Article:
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Archive for July, 2008

Many thanks to Oz, I finally found a Vietnamese Theravada temple in Southern California. On top of that, when searching for the temple address, I found a list of all Vietnamese Theravada temples on Binh Anson’s website.

The Vietnamese word for Theravada is Nguyên thủy, which means something along the lines of “original” or “primitive”, as in xã hội nguyên thủy (primitive society), so if you click on Binh Anson’s link, look for the term chùa Nguyên thủy ‘Theravada temple’.

Below I’ve copied the list of Vietnamese Theravada temples outside of Vietnam. Enjoy!

  • Chùa Pháp Vân, Pomona, California
  • Thích Ca Thiền Viện, Riverside, California
  • Như Lai Thiền Viện, San Jose, California
  • Chùa Phật Pháp, St Petersburg, Florida
  • Pháp Đăng Thiền Viện, Spring Hill, Florida
  • Chùa Pháp Luân, Houston, Texas
  • Chùa Đạo Quang, Garland, Texas
  • Chùa Hương Đạo, Fort Worth, Texas
  • Chùa Liên Hoa, Irving, Texas
  • Chùa Bửu Môn, Port Arthur, Texas
  • Chùa Kỳ Viên, Washington DC
  • Bát Nhã Thiền Viện, Montréal, Québec
  • Chùa Kỳ Viên, Paris, France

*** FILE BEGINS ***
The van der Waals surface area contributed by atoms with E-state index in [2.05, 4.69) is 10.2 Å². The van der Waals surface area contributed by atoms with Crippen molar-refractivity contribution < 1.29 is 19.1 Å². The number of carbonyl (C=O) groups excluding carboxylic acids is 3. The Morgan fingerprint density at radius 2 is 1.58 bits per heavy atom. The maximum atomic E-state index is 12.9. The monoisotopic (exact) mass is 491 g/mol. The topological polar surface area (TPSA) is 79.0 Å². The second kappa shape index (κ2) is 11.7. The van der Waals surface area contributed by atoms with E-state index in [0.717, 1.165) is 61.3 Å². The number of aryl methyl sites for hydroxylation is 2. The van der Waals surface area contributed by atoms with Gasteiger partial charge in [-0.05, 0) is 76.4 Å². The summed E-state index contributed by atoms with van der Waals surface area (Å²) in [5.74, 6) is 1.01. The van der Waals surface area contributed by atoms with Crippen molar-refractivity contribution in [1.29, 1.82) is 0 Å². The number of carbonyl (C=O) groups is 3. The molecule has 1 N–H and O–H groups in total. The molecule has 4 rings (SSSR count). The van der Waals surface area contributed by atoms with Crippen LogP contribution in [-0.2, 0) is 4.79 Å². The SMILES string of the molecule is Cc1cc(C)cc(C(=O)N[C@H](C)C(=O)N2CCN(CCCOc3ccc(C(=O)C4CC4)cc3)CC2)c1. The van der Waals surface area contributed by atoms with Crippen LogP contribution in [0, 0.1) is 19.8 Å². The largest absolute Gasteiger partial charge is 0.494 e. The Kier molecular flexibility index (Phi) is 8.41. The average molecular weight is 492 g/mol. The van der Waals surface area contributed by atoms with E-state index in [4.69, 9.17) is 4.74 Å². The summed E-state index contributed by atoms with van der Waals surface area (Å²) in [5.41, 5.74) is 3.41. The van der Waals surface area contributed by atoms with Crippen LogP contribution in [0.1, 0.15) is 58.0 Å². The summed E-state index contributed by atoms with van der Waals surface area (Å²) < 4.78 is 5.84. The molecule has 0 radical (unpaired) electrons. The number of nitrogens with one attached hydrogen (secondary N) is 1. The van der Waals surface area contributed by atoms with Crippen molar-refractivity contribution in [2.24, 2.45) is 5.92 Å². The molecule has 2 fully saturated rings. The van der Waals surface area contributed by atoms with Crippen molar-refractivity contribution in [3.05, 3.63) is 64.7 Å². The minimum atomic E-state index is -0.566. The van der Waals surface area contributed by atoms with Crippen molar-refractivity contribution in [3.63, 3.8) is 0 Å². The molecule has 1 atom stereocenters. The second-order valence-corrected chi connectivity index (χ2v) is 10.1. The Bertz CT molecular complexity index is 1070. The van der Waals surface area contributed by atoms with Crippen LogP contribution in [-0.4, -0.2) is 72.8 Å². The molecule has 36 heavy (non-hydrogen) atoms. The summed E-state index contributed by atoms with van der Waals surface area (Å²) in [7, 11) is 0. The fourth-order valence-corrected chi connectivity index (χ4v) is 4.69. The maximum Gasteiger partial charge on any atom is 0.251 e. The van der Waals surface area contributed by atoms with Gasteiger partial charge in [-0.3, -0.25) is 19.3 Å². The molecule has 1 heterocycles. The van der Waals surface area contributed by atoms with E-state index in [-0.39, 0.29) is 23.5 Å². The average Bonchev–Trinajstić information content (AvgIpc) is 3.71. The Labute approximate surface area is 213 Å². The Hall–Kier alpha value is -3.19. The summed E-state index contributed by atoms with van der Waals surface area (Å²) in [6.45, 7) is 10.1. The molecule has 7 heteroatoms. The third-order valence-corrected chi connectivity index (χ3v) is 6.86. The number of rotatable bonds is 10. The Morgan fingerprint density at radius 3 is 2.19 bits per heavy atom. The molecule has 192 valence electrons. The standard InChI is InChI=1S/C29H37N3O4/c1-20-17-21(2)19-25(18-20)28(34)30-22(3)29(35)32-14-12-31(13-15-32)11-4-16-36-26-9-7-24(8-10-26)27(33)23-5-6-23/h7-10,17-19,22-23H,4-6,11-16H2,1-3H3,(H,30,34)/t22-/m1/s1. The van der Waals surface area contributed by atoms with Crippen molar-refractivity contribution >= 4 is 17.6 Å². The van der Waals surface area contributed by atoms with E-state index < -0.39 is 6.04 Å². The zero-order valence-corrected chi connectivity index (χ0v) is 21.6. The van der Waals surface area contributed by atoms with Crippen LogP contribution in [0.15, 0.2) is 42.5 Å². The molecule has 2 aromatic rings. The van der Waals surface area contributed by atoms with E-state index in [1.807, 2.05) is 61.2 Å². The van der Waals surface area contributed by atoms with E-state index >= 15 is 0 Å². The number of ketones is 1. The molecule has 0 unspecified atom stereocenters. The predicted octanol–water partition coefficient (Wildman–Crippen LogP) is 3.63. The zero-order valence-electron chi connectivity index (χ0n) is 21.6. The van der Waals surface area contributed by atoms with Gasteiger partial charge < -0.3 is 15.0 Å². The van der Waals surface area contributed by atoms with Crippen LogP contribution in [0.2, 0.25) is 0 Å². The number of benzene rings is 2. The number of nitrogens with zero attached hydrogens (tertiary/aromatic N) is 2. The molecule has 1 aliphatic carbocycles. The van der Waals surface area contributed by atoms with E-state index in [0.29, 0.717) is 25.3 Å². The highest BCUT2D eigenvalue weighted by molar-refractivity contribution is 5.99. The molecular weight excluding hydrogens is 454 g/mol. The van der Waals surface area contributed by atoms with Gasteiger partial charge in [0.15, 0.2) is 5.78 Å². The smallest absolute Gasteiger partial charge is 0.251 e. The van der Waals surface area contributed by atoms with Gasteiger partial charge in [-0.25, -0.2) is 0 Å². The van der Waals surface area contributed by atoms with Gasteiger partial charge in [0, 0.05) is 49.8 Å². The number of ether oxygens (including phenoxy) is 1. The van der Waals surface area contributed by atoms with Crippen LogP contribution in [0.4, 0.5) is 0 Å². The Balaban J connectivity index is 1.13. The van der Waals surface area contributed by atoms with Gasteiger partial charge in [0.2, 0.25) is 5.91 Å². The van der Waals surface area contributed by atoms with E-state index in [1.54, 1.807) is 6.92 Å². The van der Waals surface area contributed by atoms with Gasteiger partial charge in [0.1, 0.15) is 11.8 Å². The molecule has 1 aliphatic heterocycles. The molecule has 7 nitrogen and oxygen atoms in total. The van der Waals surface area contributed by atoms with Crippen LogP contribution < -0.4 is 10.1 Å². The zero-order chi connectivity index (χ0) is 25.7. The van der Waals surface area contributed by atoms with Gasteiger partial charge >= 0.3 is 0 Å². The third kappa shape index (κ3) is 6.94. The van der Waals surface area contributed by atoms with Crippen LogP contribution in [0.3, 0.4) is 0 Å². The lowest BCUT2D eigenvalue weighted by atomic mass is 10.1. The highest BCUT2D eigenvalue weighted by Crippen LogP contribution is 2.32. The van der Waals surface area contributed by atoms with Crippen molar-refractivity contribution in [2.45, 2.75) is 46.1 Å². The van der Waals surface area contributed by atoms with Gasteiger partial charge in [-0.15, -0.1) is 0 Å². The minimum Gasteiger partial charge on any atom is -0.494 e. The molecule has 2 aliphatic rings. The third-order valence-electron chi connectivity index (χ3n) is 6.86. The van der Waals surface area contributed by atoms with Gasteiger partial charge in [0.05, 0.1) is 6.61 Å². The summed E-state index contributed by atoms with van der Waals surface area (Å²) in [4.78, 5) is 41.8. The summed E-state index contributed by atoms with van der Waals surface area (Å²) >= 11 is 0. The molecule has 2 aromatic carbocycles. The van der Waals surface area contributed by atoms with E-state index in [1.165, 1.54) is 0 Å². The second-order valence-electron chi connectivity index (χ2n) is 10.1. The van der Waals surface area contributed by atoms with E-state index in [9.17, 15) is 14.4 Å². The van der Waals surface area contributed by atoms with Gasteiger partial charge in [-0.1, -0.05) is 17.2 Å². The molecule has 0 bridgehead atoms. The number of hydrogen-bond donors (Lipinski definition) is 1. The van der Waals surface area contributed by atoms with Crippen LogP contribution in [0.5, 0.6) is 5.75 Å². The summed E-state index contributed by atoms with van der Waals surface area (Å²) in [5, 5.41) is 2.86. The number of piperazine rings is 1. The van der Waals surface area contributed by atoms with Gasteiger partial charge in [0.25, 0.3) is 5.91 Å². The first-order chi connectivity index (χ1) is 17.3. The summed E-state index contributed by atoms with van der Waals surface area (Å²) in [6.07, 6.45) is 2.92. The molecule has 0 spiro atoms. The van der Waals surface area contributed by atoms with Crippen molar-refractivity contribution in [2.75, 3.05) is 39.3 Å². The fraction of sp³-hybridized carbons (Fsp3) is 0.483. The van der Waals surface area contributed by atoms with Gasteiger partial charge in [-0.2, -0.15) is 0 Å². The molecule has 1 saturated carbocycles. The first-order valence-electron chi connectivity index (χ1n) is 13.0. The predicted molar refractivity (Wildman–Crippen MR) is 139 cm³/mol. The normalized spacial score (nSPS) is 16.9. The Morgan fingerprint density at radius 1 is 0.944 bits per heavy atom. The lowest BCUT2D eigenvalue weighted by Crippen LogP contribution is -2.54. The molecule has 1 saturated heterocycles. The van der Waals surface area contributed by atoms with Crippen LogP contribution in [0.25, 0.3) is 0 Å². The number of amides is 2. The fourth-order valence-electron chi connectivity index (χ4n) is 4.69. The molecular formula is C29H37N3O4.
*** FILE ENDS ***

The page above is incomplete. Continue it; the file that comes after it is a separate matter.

• Chùa Phật Bảo, Paris, France

Again, follow the link above to get addresses and contact information, although there are some typos. For example, “3 rue de Broca, Savigny-sur-Orges” should be “3 rue Brocca, Savigny-sur-Orge”.

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A teacher of mine once commented that Buddhism had no room for hope – and he grounded this accusation on the understanding that hope is wanting things to be different than they are, and that Buddhist practice is about accepting things as they are.

Explained in that way it seems reasonable enough, but something about adhering to a hopeless religion seems iffy, especially when Buddhism has so many things which look like hope, but my own misgivings were much more personal.

I remember that when I first heard that from my teacher I felt very disappointed, because I had adopted a language of hope. I hoped others had nice days, I hope that people got good restful nights of sleep, as well as excellent hockey tickets and doubles from vending machines. Most importantly though, I hoped that good things happened to others, because I desperately wanted to stop wishing people “good luck.”

(more…)

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